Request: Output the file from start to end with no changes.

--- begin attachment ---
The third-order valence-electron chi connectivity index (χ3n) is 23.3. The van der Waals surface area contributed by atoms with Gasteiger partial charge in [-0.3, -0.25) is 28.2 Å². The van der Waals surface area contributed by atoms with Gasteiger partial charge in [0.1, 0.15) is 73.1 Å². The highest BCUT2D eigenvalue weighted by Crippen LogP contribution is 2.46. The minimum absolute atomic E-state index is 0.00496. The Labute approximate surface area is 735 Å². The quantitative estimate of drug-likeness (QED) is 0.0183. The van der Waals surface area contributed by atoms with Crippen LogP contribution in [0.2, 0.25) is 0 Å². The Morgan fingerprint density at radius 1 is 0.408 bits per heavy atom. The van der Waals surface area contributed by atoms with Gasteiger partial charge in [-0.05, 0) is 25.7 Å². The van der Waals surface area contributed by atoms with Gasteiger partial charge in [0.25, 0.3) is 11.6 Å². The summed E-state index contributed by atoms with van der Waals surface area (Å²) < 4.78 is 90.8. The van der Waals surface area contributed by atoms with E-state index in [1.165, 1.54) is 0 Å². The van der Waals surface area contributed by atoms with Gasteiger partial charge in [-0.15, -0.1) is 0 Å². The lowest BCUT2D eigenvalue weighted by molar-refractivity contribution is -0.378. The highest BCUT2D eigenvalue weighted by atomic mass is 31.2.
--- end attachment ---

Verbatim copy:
The third-order valence-electron chi connectivity index (χ3n) is 23.3. The van der Waals surface area contributed by atoms with Gasteiger partial charge in [-0.3, -0.25) is 28.2 Å². The van der Waals surface area contributed by atoms with Gasteiger partial charge in [0.1, 0.15) is 73.1 Å². The highest BCUT2D eigenvalue weighted by Crippen LogP contribution is 2.46. The minimum absolute atomic E-state index is 0.00496. The Labute approximate surface area is 735 Å². The quantitative estimate of drug-likeness (QED) is 0.0183. The van der Waals surface area contributed by atoms with Crippen LogP contribution in [0.2, 0.25) is 0 Å². The Morgan fingerprint density at radius 1 is 0.408 bits per heavy atom. The van der Waals surface area contributed by atoms with Gasteiger partial charge in [-0.05, 0) is 25.7 Å². The van der Waals surface area contributed by atoms with Gasteiger partial charge in [0.25, 0.3) is 11.6 Å². The summed E-state index contributed by atoms with van der Waals surface area (Å²) < 4.78 is 90.8. The van der Waals surface area contributed by atoms with E-state index in [1.165, 1.54) is 0 Å². The van der Waals surface area contributed by atoms with Gasteiger partial charge in [-0.15, -0.1) is 0 Å². The lowest BCUT2D eigenvalue weighted by molar-refractivity contribution is -0.378. The highest BCUT2D eigenvalue weighted by atomic mass is 31.2.